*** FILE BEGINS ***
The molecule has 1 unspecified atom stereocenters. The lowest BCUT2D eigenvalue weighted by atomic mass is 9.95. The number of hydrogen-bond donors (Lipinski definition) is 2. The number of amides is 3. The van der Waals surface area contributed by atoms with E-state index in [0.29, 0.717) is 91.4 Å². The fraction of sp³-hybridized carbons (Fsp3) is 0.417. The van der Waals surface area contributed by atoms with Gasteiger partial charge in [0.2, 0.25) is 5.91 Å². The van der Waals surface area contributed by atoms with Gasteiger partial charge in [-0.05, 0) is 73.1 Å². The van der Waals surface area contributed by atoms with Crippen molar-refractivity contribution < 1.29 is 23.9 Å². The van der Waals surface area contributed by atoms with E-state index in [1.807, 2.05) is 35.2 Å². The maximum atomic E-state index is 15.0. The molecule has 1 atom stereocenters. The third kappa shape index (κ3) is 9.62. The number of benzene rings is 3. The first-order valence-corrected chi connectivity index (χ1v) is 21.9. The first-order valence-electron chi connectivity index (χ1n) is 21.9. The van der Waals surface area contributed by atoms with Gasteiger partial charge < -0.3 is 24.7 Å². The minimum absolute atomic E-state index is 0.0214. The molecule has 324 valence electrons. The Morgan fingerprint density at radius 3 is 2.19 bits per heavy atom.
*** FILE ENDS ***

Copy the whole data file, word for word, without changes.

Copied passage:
The molecule has 1 unspecified atom stereocenters. The lowest BCUT2D eigenvalue weighted by atomic mass is 9.95. The number of hydrogen-bond donors (Lipinski definition) is 2. The number of amides is 3. The van der Waals surface area contributed by atoms with E-state index in [0.29, 0.717) is 91.4 Å². The fraction of sp³-hybridized carbons (Fsp3) is 0.417. The van der Waals surface area contributed by atoms with Gasteiger partial charge in [0.2, 0.25) is 5.91 Å². The van der Waals surface area contributed by atoms with Gasteiger partial charge in [-0.05, 0) is 73.1 Å². The van der Waals surface area contributed by atoms with Crippen molar-refractivity contribution < 1.29 is 23.9 Å². The van der Waals surface area contributed by atoms with E-state index in [1.807, 2.05) is 35.2 Å². The maximum atomic E-state index is 15.0. The molecule has 1 atom stereocenters. The third kappa shape index (κ3) is 9.62. The number of benzene rings is 3. The first-order valence-corrected chi connectivity index (χ1v) is 21.9. The first-order valence-electron chi connectivity index (χ1n) is 21.9. The van der Waals surface area contributed by atoms with Gasteiger partial charge < -0.3 is 24.7 Å². The minimum absolute atomic E-state index is 0.0214. The molecule has 324 valence electrons. The Morgan fingerprint density at radius 3 is 2.19 bits per heavy atom.